- family history of depression or other mental health conditions
- personal or family history of trauma
- imbalances in your brain chemistry
- personality traits such as low self-esteem, or avoidant or pessimistic traits
- environmental factors such as:
- death of a loved one
- having a chronic medical illness
- history of abuse, trauma, or neglect
- poverty or deprivation
- living with other mental health conditions such as anxiety
- going through a difficult divorce or illness in the family
- chronic social or academic difficulties
Treatment options for PDD are very similar to those for major depressive disorder. Often, a combo of medication and psychotherapy are recommended.
In fact, a combination of these might
If you’re prescribed medications, it will likely be an antidepressant. Your doctor will probably start you on a class of antidepressant called selective serotonin reuptake inhibitors (SSRIs).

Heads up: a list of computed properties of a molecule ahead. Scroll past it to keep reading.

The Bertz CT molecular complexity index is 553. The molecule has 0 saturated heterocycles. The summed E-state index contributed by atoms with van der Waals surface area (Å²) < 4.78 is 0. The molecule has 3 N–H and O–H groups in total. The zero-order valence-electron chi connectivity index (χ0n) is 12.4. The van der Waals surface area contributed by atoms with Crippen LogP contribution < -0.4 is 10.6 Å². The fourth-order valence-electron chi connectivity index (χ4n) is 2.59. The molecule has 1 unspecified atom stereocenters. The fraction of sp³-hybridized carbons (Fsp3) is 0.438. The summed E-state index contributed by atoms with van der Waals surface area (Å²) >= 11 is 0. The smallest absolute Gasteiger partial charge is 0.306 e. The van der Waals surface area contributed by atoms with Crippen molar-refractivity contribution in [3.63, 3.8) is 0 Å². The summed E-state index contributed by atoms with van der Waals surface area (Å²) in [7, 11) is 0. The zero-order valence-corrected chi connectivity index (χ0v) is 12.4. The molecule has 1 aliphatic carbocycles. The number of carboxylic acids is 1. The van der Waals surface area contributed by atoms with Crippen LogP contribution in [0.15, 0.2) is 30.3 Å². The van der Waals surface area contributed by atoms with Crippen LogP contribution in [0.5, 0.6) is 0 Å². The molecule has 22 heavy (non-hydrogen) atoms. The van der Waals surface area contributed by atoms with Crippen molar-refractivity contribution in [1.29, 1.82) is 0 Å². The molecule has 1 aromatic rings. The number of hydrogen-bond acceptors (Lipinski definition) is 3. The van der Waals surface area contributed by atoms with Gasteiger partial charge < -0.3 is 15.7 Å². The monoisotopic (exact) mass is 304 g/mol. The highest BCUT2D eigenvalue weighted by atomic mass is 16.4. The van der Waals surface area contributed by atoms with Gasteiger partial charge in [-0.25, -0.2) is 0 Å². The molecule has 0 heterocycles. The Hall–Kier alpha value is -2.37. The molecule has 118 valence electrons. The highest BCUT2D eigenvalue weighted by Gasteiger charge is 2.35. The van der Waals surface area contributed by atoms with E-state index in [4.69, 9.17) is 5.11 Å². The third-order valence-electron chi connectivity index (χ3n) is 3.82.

SSRIs work by blocking serotonin — a neurotransmitter that helps regulate mood — from quickly leaving your brain. This creates more serotonin, which may help relieve depression symptoms.
Some common SSRIs include:
Your doctor may also consider prescribing a serotonin-norepinephrine reuptake inhibitor (SNRI).
SNRIs work by affecting both serotonin and norepinephrine in the brain.
Some common SNRIs are:
In CBT, you and your therapist will focus on reframing negative thinking patterns and behaviors that may be contributing to your depression symptoms.
In IPT, you’ll focus on your interpersonal relationships and social skills to reduce stress in your life.
A new therapeutic model called